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Search results on 02/18/19
5539. Ramig, R.E.. 1987. Conservation tillage systems for green pea production in the Pacific Northwest.. IN: J.F. Power (ed.). The role of legumes in conservation tillage systems. p. 93-94.
Summarizes a 13 yr study of the effects of 4 tillage systems in a pea-winter wheat cropping system on water conservation and use, yields, water use efficiency, and the changes in weed populations. Water storage on land on which wheat stubble was left standing overwinter averaged 10% more than on fall-tilled stubble. There were no significant differences in wheat yields among tillage systems. Weed infestations in peas shifted due to tillage, primarily with lambsquarters. Spring plow was worst. Conservation tillage for a wheat-pea rotation can enhance water conservation, and in dry years can increase pea yields by 20% and wheat yields by 5%. Long-term effects are not consistent due to crop residue influences.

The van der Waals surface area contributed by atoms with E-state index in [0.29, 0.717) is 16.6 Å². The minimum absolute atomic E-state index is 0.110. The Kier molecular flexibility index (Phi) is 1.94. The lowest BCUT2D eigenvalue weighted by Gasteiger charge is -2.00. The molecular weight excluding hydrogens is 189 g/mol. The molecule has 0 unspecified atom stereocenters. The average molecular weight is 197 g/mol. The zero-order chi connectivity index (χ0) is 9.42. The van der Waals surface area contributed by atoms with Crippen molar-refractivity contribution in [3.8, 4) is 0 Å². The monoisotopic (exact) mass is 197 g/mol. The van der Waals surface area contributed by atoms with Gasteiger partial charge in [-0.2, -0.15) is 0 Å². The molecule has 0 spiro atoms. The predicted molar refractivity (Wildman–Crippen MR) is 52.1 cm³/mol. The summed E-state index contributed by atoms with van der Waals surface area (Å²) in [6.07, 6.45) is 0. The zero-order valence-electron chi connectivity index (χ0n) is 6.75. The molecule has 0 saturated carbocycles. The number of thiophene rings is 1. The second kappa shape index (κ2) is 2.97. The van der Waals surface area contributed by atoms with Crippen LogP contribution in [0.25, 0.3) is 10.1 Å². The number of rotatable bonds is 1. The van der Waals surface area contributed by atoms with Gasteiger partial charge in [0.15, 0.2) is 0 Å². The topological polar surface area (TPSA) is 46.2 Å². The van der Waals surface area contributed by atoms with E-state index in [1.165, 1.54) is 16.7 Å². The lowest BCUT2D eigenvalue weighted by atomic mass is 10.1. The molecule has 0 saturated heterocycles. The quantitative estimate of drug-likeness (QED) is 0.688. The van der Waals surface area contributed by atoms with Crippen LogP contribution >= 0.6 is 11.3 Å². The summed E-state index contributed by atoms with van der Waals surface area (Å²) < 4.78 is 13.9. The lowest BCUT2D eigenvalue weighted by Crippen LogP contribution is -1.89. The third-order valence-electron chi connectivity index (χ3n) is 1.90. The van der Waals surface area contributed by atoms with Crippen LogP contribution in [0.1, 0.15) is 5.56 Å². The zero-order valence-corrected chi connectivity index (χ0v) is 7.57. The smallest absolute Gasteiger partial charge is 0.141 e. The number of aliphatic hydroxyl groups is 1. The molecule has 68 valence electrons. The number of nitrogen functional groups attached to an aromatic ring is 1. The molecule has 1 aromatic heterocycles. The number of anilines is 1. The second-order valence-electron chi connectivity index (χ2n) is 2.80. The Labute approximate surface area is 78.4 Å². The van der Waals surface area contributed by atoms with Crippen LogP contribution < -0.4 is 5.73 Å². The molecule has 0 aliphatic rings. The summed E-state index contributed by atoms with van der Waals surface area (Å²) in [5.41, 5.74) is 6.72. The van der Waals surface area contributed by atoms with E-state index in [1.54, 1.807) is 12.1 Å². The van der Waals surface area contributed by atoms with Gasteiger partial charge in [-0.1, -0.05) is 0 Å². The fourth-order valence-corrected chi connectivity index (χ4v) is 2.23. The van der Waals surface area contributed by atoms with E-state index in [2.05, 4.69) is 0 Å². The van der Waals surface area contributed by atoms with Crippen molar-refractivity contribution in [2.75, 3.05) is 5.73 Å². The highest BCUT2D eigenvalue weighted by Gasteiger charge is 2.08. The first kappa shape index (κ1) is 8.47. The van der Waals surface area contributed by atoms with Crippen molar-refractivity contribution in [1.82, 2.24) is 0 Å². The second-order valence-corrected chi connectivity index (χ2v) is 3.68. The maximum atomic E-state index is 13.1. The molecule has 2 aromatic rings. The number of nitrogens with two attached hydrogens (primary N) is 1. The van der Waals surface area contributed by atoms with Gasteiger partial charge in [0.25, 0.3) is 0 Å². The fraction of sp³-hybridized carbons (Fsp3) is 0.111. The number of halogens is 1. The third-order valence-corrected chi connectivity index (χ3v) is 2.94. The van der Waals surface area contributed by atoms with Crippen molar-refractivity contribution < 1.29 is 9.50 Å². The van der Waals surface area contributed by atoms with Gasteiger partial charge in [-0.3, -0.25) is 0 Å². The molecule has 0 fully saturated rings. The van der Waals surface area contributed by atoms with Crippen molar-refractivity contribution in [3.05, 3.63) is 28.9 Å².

9790. Lee, O.C.. 1928. The wild morning glory: response to various herbicides and cultivation methods.. M.S. thesis, Washington State Collge, Pullman, WA.
10652. Chaney, D.. 1991. Marine by-products as fertilizers.. Components, UC Sustainable Agr. Program, Davis, CA (Winter 1991), p. 12-13.
Research and field experience indicate that marine by-products can improve soil structure, enhance soil microbial activity, and promote plant growth. Current processing and distribution costs presently limit their use. Fish waste, fish emulsion, shellfish waste, and seaweed are the major classes of materials. Research has established that seaweed supplies some plant nutrients (especially micronutrients), enhances plant growth, and improves soil tilth.